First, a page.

The survey that the company Ipsos has prepared for La Vanguardia, and the first part of which we are publishing today, indicates that the PSC would once again win the elections in Catalonia by obtaining 36 seats, while the current absolute pro-independence majority in Parliament could be in danger, dropping from 74 to 68 deputies, by 67 from the opposition. Esquerra would retain the 33 seats in 2021, but Junts would lose up to seven deputies, while the CUP would win one more than it currently has.
The Catalan electoral map would be completed with a rise in the Popular Party, which would go from three to seven deputies, while Vox would also gain positions by adding one more seat to the eleven it now has. The big loser in the center-right would be Citizens again, who would stay with three representatives, while the commons would also advance, reaching nine seats.
A political reading of the poll results shows the loyalty of the socialist electorate, to which neither Catalangate nor the scandal over espionage against members of the Spanish government would make them desist from continuing to place their trust in the party led by Salvador Illa. The leader of the opposition is tied in rating (38% approve) with President Aragonès, but receives fewer suspensions than the ERC leaders, among whom Oriol Junqueras is the best rated leader (41%).
The electoral stagnation that Esquerra shows may be a consequence of the low confidence that the Catalans show to have in the administration of President Aragonès. Less than 30% of the population thinks that things in Catalonia are “going in the right direction”, and 43% judge the management of the current coalition government's first year in office to be bad or very bad. And more significant is that almost a third of the voters who vote for independence agree that the management of the Catalan Executive is bad or very bad. In fact, only 27% of those surveyed believe that Aragonès is capable of uniting the Catalans.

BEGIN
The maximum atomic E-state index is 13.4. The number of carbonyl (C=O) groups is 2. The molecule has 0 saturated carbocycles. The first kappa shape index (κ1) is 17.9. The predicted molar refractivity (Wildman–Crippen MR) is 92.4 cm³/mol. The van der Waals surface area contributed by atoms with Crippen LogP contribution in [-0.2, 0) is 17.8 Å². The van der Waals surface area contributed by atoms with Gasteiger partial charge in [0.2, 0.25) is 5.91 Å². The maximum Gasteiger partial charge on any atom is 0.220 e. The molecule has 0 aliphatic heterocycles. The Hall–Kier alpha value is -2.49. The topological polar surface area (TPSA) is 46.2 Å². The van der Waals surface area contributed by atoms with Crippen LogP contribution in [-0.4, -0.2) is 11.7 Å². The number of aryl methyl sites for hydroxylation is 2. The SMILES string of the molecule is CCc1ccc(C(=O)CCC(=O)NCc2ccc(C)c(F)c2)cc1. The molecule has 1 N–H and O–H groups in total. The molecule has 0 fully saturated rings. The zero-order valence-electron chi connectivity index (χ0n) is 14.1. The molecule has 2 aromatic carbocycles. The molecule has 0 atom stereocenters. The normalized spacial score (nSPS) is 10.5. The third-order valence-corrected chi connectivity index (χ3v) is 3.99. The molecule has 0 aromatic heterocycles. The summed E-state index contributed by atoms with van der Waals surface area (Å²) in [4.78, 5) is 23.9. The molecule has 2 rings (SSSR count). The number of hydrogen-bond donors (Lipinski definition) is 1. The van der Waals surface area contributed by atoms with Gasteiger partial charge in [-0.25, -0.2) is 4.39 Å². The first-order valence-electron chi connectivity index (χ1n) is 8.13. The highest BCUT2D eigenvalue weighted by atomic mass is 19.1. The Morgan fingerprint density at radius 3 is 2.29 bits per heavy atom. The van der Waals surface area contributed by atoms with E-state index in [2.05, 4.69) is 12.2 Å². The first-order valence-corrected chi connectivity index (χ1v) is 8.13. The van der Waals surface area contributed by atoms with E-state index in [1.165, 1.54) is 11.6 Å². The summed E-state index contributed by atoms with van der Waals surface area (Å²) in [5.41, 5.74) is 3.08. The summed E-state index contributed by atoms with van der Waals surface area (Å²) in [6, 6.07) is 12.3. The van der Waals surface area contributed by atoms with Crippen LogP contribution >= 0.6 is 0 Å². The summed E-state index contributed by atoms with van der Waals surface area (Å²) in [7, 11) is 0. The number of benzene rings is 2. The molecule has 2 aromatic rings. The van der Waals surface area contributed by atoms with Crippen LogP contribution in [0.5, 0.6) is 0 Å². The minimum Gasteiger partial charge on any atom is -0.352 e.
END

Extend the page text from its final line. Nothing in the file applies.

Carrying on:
The setback that the poll attributes to Junts coincides with the party's pre-congress movements and the pact in extremis to set up a joint candidacy between Laura Borràs and Jordi Turull, and in the midst of the umpteenth clash with its ERC partners, this time due to its refusal to sign the pact for the reform of the Language Policy Law. Given the electoral results that the survey attributes to Junts, those who advocate within the formation to break with the Republicans and force elections should perhaps reconsider.
The possible effects of Catalangate do not seem to have an impact on the commitment to maintain bridges with the central government. 60% vote to continue with the dialogue –62% in Esquerra voters–, although 53% consider espionage unjustified. In fact, only 16%, especially Junts, Vox and CUP voters, would be in favor of dropping the Madrid Executive. It is, therefore, the two extremes of the ideological arc that express the greatest rejection. Almost half of Catalans believe that Minister Margarita Robles should resign, although only 34% ask for the head of President Sánchez.
The division in Catalan society on espionage cases appears when 33% consider them justified if they have judicial authorization, a figure that rises to 42% if we add those who admit it in all cases. On the contrary, 53% defend that it is not justified in any case. The socialist voter (64%) endorses authorized espionage but is surpassed by PP and Vox, with 80%.
From the survey data it can be deduced the few changes that the espionage scandals have in the behavior of the Catalan voter, their majority desire that dialogue between the Generalitat and Moncloa remain open, and the low acceptance of the Government's management and of the ability of President Aragonès to unite all Catalan citizens.